The Key Question for Republicans Regarding November 2012

Is public dissatisfaction with Obama also a cry for a conservative revolution?

The Economist posits (in a wide-ranging piece on the state of the GOP in general) the following in regards to the pending presidential contest:

Are Americans looking for nothing more than a safe alternative to a president who has failed? If so, they might do worse than plump for Mitt Romney, a former governor of Massachusetts and a primary candidate last time: a known quantity with what looks like a safe pair of hands. Or are they hankering after a revolution?

The main impetus for the question is to be found in the following numbers:

An average of polls maintained by RealClearPolitics, a website, suggests that 44.8% of voters intend to vote for a Republican in 2012 and 41.8% for Mr Obama.

[…]

The RealClearPolitics average shows that the proportion of Americans disapproving of Mr Obama’s performance jumped to 51% in October from 20% in January 2009. Around 75% say the country is on the wrong track.

These are, no doubt, numbers of concern for the Democrats and of glee for Republicans (or, as the Economist puts it:  “For the Republicans, these are mouth-watering numbers”).  But back to the question above:  what kind of change do these numbers suggest is being desired by the public?

Now, I recognize that for Tea Partiers and other various movement conservatives, the assumption is that ideological purity is what is needed.  But, I would note, the numbers don’t support that contention.   See, for example, a recent Gallup poll:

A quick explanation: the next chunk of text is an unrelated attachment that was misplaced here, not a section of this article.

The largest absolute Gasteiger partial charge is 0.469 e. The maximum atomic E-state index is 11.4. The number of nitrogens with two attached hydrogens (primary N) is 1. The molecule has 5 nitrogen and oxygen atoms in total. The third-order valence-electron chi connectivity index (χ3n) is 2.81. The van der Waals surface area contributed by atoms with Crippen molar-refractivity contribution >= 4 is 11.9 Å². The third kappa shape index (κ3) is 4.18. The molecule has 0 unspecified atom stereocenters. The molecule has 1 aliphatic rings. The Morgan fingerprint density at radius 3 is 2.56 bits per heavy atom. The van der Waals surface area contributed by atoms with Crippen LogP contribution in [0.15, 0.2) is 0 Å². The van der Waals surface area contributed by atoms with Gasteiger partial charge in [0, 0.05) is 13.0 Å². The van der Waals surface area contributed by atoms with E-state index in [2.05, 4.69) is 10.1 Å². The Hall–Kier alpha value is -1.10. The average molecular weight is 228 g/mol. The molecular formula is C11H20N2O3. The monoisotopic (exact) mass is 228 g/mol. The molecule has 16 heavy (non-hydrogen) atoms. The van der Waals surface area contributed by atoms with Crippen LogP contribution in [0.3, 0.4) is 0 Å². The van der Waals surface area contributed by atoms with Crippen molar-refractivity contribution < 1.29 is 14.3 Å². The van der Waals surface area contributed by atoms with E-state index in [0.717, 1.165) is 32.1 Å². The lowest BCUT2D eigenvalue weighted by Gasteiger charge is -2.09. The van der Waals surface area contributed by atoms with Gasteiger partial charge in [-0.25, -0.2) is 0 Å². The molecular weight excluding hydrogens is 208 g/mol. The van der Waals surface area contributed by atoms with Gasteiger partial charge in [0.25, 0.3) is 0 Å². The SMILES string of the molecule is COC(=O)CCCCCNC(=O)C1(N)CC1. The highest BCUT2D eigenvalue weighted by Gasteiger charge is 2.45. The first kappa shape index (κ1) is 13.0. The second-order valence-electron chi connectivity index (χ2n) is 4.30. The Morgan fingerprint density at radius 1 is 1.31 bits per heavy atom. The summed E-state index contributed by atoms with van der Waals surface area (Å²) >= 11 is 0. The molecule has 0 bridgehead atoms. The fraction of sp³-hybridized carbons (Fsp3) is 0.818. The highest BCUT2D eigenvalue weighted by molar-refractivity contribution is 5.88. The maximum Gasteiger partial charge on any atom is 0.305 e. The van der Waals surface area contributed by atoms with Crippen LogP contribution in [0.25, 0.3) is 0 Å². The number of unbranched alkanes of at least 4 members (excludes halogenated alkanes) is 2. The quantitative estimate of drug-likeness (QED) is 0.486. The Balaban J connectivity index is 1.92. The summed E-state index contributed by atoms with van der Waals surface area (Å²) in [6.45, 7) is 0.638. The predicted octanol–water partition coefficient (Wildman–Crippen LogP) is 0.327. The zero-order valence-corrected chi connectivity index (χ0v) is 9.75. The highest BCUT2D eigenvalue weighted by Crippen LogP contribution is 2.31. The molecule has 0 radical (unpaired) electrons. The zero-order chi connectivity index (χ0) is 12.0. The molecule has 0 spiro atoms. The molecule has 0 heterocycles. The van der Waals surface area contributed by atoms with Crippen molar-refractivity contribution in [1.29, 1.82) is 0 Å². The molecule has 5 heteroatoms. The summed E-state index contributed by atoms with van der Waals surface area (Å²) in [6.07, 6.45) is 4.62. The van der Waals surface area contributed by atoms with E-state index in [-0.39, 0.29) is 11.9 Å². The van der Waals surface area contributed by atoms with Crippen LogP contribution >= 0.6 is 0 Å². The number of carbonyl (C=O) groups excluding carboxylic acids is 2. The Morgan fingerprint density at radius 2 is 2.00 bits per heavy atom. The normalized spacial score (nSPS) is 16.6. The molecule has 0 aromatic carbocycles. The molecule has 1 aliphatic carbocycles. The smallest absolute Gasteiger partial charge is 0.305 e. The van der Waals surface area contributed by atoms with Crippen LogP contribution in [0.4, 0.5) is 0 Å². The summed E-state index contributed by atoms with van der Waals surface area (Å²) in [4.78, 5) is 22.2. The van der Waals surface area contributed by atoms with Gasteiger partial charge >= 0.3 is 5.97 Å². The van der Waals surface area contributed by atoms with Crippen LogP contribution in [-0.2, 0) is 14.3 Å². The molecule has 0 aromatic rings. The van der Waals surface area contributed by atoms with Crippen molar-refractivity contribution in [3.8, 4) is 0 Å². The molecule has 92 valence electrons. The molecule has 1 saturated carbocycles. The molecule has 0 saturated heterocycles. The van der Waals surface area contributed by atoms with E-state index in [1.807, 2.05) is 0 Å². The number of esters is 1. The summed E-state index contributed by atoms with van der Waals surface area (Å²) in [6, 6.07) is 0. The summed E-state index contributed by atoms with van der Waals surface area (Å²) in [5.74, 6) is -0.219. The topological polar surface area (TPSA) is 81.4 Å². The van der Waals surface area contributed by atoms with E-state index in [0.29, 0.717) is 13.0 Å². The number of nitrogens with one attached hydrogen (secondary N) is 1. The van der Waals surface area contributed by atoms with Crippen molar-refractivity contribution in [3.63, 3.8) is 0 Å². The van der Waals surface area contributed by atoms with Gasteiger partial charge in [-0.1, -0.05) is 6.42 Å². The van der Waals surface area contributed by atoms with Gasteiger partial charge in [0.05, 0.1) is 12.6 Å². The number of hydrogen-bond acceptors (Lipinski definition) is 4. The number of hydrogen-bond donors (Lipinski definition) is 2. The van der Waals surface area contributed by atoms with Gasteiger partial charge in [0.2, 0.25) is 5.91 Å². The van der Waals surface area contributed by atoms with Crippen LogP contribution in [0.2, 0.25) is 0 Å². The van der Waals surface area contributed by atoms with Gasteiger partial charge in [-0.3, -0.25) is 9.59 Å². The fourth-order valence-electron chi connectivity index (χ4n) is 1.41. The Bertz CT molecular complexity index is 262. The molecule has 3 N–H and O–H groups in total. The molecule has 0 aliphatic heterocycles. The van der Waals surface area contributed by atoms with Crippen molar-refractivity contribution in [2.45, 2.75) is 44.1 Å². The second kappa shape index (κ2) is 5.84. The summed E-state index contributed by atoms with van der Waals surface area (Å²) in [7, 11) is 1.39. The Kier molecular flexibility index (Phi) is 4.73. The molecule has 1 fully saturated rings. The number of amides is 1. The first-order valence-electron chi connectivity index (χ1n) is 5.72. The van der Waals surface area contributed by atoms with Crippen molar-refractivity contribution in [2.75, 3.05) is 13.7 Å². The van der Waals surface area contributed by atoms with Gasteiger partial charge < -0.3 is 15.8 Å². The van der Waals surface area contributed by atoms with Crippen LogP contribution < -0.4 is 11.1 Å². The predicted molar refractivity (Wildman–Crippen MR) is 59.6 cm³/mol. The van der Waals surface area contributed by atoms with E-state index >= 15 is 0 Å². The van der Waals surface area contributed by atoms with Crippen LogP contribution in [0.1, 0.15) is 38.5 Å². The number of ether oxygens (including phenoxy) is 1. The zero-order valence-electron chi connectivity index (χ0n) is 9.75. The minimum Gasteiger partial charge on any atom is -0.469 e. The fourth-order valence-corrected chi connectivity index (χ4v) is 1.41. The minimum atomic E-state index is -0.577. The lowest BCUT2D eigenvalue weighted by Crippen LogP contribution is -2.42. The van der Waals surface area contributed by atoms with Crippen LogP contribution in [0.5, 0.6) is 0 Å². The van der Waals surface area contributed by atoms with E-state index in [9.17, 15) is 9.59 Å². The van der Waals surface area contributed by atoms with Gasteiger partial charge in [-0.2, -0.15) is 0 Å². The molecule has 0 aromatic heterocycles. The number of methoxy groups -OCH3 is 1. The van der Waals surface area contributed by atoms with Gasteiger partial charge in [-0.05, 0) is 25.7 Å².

Detailed responses.gif

The key here is the “very conservative” number, which is at 11% for national adults.  These are the people who want a radical restructuring of the government.  Further:  the sum of self-described “moderates” and “liberals” is 51%, suggests that the sweet spot for electoral victory is closer to the middle than it is to Tea Party HQ.

Along the same lines is the another Gallup poll, this time on Tea Party support, which is a good measure of support for the more extreme GOP candidates/goals:

Relationship to Tea Party Movement, August 2011

Even if we sum “Strong Supporters” and “Supporters” we get 25% of adults and 26% of registered voters.  This is a large bloc of voter, to be sure, but it is still a marked minority.  And yes, even a Tea Party friendly candidate will attract a great deal of general Republican support, but such a candidate will not appeal to moderates and independents and may turn off Republicans leaners in those groups.

Also, back to the Economist, the numbers from the debt ceiling debate tends to indicate that the more radical approach of the Tea Party faction is not what the public wants to see:

The Republicans boast that, by refusing to raise the amount the government could borrow until the Democrats agreed to reduce spending, they forced Mr Obama to make a belated start on tackling the deficit. But they also brought the United States close to its first-ever default, prompting Standard & Poor’ s to downgrade its AAA credit rating to AA+. Though none of the politicians emerged with much credit in voters’ eyes, a poll afterwards showed that more (72%) were inclined to disapprove of how the Republicans had handled the crisis than blamed the Democrats (66%) or Mr Obama (47%).

The Republicans say they won a victory. But the showdown exposed the party to the charge of recklessness, highlighted its rigidity on taxes and seemed to reveal a rift. At one point John Boehner, the speaker and nominal leader of the Republicans in the House, started to talk to Mr Obama about a “grand bargain” entailing not only the spending cuts the Republicans insisted on but also the tax increases Democrats call unavoidable to protect vital programmes. These talks broke down, however, leaving the impression that the pragmatic Mr Boehner had been overruled by the anti-tax ideologues in his own caucus.